As we celebrate the 63rd anniversary of our independence, destiny summons us to a sacred duty. This nation of abundant hope and glory, which is yet to reach its potential and become the place God intended it to be, demands of its citizens to rise to the occasion of making Ghana great.
Fight for independence
An earlier generation risked life, limb and liberty in our fight for independence. They conceived of a nation based on the freedom of the individual and justice for all. We were a people mobilised with passion and a singular courage to take our destiny into our own hands to achieve greatness. There was an impelling purpose. It was a period when we believed in ourselves and believed that all things were possible.
The lead roles we took in the independence struggle of Africa put us in the position of Trustees for those in every country on the continent of Africa who sought a new path to development in order to mend the evil of our conditions. Failure meant that rational changes on the continent would be seriously prejudiced, leaving orthodoxy and radicalism and revolution to fight it out. However, if we succeeded, newer and bolder paths would be trod everywhere on this continent. Alas, that experiment did not work too well.
We in Ghana now stand on the perilous edge of the present between the past and the future to be, and are faced with all manner of difficulties.
The greatest of these perils is the lack of faith which sometimes seems to overcome us, the sense of frustration that dogs us, the sinking of the heart and of the spirit that comes upon us when we see the ideals for which our fathers and forefathers stood and fought for being undermined. When the great things that impelled us somehow pass into empty word, and life taking a different course.
Yet, I do believe, as the vast number of Ghanaians do, that this period of seeming peril will soon pass if only we would gird up our loins and face the tasks ahead with the same energy of spirit and boldness that impelled the earlier generations.
We must build a nation that is daring. A Ghana that is never afraid to ask difficult questions no matter how daunting the answers. A Ghana that sets lofty goals and pursues them relentlessly and in excellence. We must build the kind of nation that inspires us to embrace the future, to feel excited at the dawn of every new day, and view our past as a prologue, not a prison to hold us down. I believe in the future of this country, and I wish that future to be as bright and as brilliant as our beginning.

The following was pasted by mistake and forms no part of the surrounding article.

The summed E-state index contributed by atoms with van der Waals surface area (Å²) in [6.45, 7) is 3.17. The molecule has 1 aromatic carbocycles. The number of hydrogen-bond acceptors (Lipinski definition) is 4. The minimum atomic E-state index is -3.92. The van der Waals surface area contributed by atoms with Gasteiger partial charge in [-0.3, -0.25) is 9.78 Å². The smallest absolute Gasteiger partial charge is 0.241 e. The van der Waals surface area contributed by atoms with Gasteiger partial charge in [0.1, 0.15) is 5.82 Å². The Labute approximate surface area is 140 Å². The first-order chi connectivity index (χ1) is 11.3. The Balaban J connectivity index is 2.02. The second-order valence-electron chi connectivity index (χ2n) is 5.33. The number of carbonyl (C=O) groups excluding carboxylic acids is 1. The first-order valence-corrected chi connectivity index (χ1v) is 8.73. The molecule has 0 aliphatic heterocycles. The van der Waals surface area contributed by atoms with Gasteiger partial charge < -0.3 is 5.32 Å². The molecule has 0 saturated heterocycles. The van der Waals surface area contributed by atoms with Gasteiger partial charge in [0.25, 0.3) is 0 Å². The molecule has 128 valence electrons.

In a poem by Waddie Litchell, for the 2002 Olympic Games, he wrote, since mankind started walking, it has been swifter, higher, stronger, as if rushed by some deep need to keep limits unconfined. Always striving, always aiming for things bigger, better, longer in some unrelenting pursuit of perfection re-defined. And it is such a spirit that must animate this present generation for our national rejuvenation.
To quote Dr Henry Kissinger, “our past has set a framework which we must transcend. It is our fate that from such past, we have inherited some intractable problems and commitments that have momentum of their own. We must not act simply in accordance with the prevailing political consensus, even though the latter often runs counter to the necessities of history. We must not confine our actions to the amelioration of present circumstances because in riding with the trend, we make ourselves irrelevant. We must be bold and be prepared to grapple with our circumstances, to wrench politics and our circumstances from the tight fist of the past in order to reshape our reality.”
There comes a moment in time when a door opens to let the future in. That time is now. These are my fervent and over aching aspirations for Ghana. I also want every Ghanaian to aspire to these for our country Ghana as well.
Together let us dare to be great.
Happy Independence Day celebration.
The writer is an academic, member of NPP and former Minister fo Energy
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